In one theory, the same pathways carry both itch and pain stimuli. In other, they are separate. In this case, genetic, dietary, and environmental factors may play a role.

Researchers have investigated various possible treatments for itching due to liver disease. However, there is no certain way of treating it, as doctors do not yet know why it occurs.

Prescription drugs that may help manage symptoms include:

  • bile acid sequestrants, such as cholestyramine (Prevalite)
  • bile acids that help the body remove other bile acids, for instance, ursodeoxycholic acid
  • rifampicin (Rifadin), an antibiotic
  • opioid inhibitors, such as naloxone (Narcan) and naltrexone (Vivitrol)
  • a serotonin receptor antagonist called sertraline (Zoloft)

However, some of these treatments can have adverse effects. With this in mind, scientists continue to investigate other options.

Another treatment possibility may be antihistamines, although an older review from 2010 concluded that topical antihistamines were ineffective.

Home remedies

Here are some other tips for reducing symptoms:

  • applying skin moisturizers
  • avoiding irritants, such as perfumed cosmetics
  • taking cool baths
  • applying a cold, wet cloth to affected areas
  • avoiding hot environments
  • wearing loose-fitting clothing
  • avoiding scratching where possible
  • wearing gloves when sleeping to avoid scratching
  • using an aqueous cream with 1% menthol to soothe and cool the skin

Itchy skin is typically harmless, but it can sometimes indicate liver disease.

Often, liver disease does not have any symptoms in the early stages. However, a person should speak with a doctor if they experience:

  • yellowing of the whites of the eyes, a sign of jaundice
  • fatigue and weakness
  • a loss of appetite, which may lead to weight loss
  • a loss of libido, or sex drive
  • nausea or vomiting

A person may also wish to seek medical advice if itching:

  • is severe or persistent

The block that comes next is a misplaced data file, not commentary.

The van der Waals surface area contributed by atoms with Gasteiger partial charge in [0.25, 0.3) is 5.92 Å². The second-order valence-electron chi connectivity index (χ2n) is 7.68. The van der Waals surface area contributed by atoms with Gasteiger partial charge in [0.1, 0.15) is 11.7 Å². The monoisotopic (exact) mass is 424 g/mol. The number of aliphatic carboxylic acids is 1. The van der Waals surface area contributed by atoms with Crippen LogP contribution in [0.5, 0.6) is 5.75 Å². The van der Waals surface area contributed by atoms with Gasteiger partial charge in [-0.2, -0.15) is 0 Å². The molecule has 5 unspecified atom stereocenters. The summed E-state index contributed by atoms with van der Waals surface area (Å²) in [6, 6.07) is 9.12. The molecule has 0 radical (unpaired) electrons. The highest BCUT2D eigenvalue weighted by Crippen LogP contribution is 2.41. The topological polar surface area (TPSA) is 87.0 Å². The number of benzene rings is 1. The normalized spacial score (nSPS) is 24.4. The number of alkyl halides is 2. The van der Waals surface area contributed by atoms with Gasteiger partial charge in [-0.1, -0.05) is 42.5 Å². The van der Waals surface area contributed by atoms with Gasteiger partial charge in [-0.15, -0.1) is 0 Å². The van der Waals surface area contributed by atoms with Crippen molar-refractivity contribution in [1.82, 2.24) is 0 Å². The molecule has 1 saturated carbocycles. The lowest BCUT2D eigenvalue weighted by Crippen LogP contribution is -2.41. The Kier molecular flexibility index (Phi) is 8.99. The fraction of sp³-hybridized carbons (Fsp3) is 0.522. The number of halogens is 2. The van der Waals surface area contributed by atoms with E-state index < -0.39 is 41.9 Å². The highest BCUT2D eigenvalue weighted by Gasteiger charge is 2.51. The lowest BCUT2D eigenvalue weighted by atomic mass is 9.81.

• affects the whole body
  • leads to excessive scratching, resulting in secondary skin lesions or infection
  • occurs on the soles of the feet and palms of the hands
  • disturbs their sleep
  • affects their quality of life

People with an existing diagnosis of liver disease who experience itching may wish to seek medical advice. However, it does not necessarily mean that liver disease is worsening.

Itching is not unusual during pregnancy. It can result from hormonal changes or as the skin stretches. But, it can also result from a liver condition called intrahepatic cholestasis of pregnancy (ICP).

With ICP, bile acids do not flow properly, and they build up in the body, causing itching.

Symptoms of ICP include:

  • itching, especially on the palms of the hands and soles of the feet
  • dark urine
  • jaundice
  • pale stools

ICP typically disappears after delivery.

During pregnancy, the following may help manage itching:

  • wearing loose-fitting clothes
  • wearing cotton clothes
  • taking cool baths
  • avoiding using perfumes
  • moisturizing
  • avoiding spicy food, caffeine, and alcohol

Here are some common questions and answers about liver disease and itching.

Where does itching occur with liver disease?

It may occur anywhere in the body but notably in the palms of the hands and soles of the feet.

What kind of liver disease causes itching?

Itching is common in autoimmune liver diseases, such as primary biliary cirrhosis, primary sclerosing cholangitis, and obstructive biliary disease. It also occurs with cancer of the head of the pancreas, hepatitis, and drug-induced liver disease. However, it is less common with alcohol-induced liver disease and nonalcoholic fatty liver disease.

What are the signs that liver disease is getting worse?

Itching is not necessarily a sign of liver disease getting worse, but it may occur. As damage progresses, a person may experience confusion, easy bruising or bleeding, swelling in the abdomen, legs, and feet, and signs of jaundice, such as yellowing of the whites of the eyes.

There are many causes of pruritus, including some types of liver disease.

Experts do not know precisely why itching occurs with liver disease, although several theories exist. It is not a sign that liver disease is getting worse.

If a person has itching lasting more than 6 weeks, they should speak with a doctor.